Review: Babe Conquers the World

babeBabe Conquers the World: The Legendary Life of Babe Didrikson Zaharias, by Rich Wallace and Sandra Neil Wallace, is a wonderful new biography out now from Calkins Creek.

I have to admit, my reading of Babe Conquers the World got off to a rocky start. I’d flipped through the book, read bits here and there, looked at some of the photographs and captions, and I was really excited to read it. But in their introduction, the Wallaces assert that Babe “wasn’t a feminist.” That rankled me. From what I already knew about her, from the little bits I’d gleaned on my pre-reading, she absolutely was a feminist. (Assuming, of course, that you define feminist as someone who believes women should have equal political, economic, cultural, and social rights as men.) I grumbled about the assertion as I began to read, already composing in my head how I would address that sentence in the review.

But as I read, I began to see what they meant. Babe broke record after record, and forged new ground for women in many facets of sports, and by extension, life. Her determination that her gender should and would not get in the way of anything she decided to do certainly made her a feminist. But, having read Babe Conquers The World, I understand the authors’ statement. None of Babe’s triumphs or records were about politics. She wasn’t trying to change society or the world. Everything she did was personal, the focus and result of an incessant drive to win, at everything and anything, for her personal glory. It was a happy accident that every win, every record or boundary broken, also fostered change that benefitted the multitudes of women athletes and boundary-breakers that would follow her. In pursuing unrelenting success, Babe lived the feminist ideal — that her gender was or should be immaterial to what she could accomplish – regardless of her reasons for being so relentlessly driven.

The book is divided into sections focusing on both the stages of Babe’s life and sports career, but also on the barriers she had to hurdle or smash to succeed (Babe vs. The Boys, Babe vs. The Girls, etc.). It is beautifully designed, with a plethora of interesting photographs and documents used to highlight and supplement the text. The Wallaces have a deft touch for infusing Babe’s story with historical context, which not only serves to show just how extraordinary Babe was, but to provide additional cultural information for young readers. The book admirably celebrates Babe’s personality, drive, determination and vision, but it does so alongside acknowledging her tenacious, selfish focus. Without taking the shine off her glory, the Wallaces show readers some of the negative effects Babe’s efforts for personal glory sometimes had on friends, family and teammates. Babe was a force to be reckoned with, who changed the face of women’s sports forever. But she did so to satisfy her own drive to win.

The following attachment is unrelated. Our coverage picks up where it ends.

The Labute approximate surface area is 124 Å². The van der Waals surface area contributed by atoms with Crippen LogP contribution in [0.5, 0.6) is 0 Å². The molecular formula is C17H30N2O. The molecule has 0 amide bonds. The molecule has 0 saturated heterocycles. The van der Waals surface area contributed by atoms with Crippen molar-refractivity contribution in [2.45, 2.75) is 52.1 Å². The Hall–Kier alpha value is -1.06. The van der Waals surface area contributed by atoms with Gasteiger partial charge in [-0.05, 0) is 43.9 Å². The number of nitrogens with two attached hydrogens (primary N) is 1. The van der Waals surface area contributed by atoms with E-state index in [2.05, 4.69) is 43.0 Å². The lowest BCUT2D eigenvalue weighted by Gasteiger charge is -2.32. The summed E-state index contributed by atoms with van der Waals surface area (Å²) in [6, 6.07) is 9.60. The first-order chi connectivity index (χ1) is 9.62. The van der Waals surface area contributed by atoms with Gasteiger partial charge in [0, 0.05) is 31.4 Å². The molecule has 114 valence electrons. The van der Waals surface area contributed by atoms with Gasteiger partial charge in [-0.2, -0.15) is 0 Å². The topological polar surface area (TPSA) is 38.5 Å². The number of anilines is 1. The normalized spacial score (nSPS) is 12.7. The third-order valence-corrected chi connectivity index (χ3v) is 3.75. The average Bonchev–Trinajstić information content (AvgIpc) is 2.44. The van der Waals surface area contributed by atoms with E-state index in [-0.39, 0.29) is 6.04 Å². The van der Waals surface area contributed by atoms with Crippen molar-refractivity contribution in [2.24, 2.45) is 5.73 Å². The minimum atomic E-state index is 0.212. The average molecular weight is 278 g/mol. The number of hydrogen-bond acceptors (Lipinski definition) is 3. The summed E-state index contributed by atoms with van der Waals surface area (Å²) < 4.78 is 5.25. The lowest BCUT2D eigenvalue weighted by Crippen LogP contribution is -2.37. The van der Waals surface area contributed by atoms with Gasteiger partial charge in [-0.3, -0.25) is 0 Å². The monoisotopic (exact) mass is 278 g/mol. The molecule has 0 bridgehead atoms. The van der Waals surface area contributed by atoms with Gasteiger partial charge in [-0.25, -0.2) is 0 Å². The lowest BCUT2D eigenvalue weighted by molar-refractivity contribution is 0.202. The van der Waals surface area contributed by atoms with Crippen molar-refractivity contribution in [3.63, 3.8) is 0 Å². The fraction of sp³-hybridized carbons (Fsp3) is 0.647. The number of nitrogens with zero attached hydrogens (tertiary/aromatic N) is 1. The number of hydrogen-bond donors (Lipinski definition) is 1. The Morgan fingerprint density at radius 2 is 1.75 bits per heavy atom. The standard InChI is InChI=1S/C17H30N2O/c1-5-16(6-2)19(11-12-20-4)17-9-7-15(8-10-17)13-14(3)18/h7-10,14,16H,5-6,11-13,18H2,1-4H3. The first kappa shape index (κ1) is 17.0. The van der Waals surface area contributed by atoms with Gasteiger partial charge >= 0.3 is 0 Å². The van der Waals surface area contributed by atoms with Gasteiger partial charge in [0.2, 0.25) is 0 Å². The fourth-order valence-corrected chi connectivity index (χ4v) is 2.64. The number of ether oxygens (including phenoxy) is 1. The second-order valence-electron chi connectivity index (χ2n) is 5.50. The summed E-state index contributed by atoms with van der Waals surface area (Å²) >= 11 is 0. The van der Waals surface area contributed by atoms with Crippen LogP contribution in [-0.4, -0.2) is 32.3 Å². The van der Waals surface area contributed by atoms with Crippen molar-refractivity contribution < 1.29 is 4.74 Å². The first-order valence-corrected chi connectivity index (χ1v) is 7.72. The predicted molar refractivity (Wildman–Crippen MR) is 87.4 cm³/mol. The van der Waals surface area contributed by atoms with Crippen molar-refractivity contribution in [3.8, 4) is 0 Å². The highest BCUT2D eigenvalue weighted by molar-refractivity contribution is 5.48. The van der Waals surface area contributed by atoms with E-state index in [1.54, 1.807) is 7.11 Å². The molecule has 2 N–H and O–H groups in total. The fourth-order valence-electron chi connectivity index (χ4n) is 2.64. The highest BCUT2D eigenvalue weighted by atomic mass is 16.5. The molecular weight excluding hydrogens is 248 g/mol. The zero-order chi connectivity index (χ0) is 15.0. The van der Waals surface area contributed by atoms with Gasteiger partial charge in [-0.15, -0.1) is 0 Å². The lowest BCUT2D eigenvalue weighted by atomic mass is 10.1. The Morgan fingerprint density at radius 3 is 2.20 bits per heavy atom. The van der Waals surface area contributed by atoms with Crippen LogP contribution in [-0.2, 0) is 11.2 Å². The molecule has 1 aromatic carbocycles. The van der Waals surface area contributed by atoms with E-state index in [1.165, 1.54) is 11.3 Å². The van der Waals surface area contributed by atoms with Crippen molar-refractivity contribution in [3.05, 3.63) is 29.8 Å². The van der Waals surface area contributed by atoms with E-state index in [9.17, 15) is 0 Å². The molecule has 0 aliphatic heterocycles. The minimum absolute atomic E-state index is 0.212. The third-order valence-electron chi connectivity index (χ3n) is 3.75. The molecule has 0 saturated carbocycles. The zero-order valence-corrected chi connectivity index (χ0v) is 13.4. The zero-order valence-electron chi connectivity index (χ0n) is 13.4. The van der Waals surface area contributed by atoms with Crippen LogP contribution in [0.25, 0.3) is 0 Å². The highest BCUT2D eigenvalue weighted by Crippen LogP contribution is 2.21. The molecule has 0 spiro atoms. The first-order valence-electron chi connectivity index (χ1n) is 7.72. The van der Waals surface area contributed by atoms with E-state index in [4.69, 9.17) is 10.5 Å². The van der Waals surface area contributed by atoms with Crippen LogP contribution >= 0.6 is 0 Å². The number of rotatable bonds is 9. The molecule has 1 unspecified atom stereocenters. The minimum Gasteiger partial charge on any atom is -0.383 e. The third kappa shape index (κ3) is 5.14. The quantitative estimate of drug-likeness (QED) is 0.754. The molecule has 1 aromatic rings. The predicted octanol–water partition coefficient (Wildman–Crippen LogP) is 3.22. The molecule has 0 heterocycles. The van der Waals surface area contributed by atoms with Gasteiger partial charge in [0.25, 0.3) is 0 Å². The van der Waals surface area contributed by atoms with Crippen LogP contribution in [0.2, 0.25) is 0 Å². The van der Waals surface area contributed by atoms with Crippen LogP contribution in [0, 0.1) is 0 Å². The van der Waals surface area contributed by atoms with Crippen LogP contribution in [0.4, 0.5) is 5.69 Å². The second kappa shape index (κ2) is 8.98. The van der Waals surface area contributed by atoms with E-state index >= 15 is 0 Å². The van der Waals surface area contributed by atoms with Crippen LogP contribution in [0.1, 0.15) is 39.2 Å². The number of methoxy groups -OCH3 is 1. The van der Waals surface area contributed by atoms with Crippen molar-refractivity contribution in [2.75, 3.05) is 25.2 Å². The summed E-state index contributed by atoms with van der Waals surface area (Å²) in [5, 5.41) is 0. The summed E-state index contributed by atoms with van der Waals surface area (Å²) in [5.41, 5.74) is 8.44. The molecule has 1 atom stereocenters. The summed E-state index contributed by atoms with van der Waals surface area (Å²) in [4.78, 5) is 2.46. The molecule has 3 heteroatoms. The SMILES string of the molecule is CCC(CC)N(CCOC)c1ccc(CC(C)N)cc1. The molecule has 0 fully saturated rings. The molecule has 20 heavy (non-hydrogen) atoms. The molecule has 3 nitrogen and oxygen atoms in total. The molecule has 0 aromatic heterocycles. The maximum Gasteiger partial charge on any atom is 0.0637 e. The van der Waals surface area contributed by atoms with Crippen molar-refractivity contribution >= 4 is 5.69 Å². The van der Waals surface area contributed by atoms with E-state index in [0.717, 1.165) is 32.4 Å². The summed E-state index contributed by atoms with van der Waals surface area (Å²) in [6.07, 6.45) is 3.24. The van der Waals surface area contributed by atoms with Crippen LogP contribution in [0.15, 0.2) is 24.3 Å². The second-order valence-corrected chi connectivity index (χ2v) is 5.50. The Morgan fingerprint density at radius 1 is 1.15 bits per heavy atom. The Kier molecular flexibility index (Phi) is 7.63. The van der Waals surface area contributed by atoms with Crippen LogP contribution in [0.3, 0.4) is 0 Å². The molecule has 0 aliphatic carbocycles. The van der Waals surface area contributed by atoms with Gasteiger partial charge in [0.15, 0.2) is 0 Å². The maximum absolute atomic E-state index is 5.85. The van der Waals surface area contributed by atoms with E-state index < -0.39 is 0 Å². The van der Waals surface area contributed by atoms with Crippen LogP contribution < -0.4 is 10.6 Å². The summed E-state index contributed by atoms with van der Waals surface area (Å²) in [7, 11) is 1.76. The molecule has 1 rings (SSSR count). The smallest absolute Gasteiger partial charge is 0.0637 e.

Most interestingly the book ends on counter point to where it begins. After being diagnosed with cancer, Babe was told her professional golf days were done. But she worked her way back to the professional women’s golf tour, and celebrated her win by sharing her victory with the many doctors and cancer patients who had cheered her on. Ultimately, cancer was a battle she could not win, but in talking about her cancer at a time when many did not, she again helped forge new ground.

If there is a weak spot in Babe Conquers the World, it may be in the chapters involving Babe’s relationships with her husband George and her close friend, and rumored lover, Betty Dodd. Some historians would challenge the presentation of Babe’s marriage to George as being less the loving, romantic relationship presented by the Wallaces, and would include more detail about the closeness of Babe’s relationship with Betty Dodd, especially near the end of Babe’s life. To be fair, the Wallaces address the issue in the back matter by asserting that if Betty and Babe were lovers, they kept their relationship private. Within the book’s text itself, the Wallaces have included some information to at least hint at the behind-closed-doors relationship these two women may have shared, consistent with the back matter explanation, and it is likely a matter of debate between historians whether the presentations of the relationships are ultimately accurate.

Babe Conquers the World will appeal to many young readers, with its fast pace fueled by Babe’s personality and record-breaking talents, and with a wonderful mix of sports, history and celebrity intertwined. Overall, a worthwhile and enjoyable read, with extensive back matter that allows for additional exploration of Babe’s life and times for those readers looking for more.

 

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